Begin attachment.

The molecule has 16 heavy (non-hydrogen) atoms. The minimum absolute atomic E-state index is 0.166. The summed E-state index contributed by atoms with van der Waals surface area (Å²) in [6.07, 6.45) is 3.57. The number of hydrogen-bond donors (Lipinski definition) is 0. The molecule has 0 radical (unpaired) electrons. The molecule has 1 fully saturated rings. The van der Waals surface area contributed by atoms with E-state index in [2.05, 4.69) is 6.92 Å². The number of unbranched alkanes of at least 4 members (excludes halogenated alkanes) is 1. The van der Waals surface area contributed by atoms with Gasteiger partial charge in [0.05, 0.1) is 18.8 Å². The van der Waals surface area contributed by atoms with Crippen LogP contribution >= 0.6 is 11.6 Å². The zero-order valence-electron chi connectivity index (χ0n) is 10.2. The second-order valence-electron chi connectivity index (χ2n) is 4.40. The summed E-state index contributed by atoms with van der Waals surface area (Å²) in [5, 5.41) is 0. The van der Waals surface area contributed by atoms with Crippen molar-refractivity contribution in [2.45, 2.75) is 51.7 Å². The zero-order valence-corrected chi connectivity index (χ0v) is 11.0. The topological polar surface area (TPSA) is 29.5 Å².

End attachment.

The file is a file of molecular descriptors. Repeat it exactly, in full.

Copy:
The molecule has 16 heavy (non-hydrogen) atoms. The minimum absolute atomic E-state index is 0.166. The summed E-state index contributed by atoms with van der Waals surface area (Å²) in [6.07, 6.45) is 3.57. The number of hydrogen-bond donors (Lipinski definition) is 0. The molecule has 0 radical (unpaired) electrons. The molecule has 1 fully saturated rings. The van der Waals surface area contributed by atoms with E-state index in [2.05, 4.69) is 6.92 Å². The number of unbranched alkanes of at least 4 members (excludes halogenated alkanes) is 1. The van der Waals surface area contributed by atoms with Gasteiger partial charge in [0.05, 0.1) is 18.8 Å². The van der Waals surface area contributed by atoms with Crippen LogP contribution >= 0.6 is 11.6 Å². The zero-order valence-electron chi connectivity index (χ0n) is 10.2. The second-order valence-electron chi connectivity index (χ2n) is 4.40. The summed E-state index contributed by atoms with van der Waals surface area (Å²) in [5, 5.41) is 0. The van der Waals surface area contributed by atoms with Crippen molar-refractivity contribution in [2.45, 2.75) is 51.7 Å². The zero-order valence-corrected chi connectivity index (χ0v) is 11.0. The topological polar surface area (TPSA) is 29.5 Å².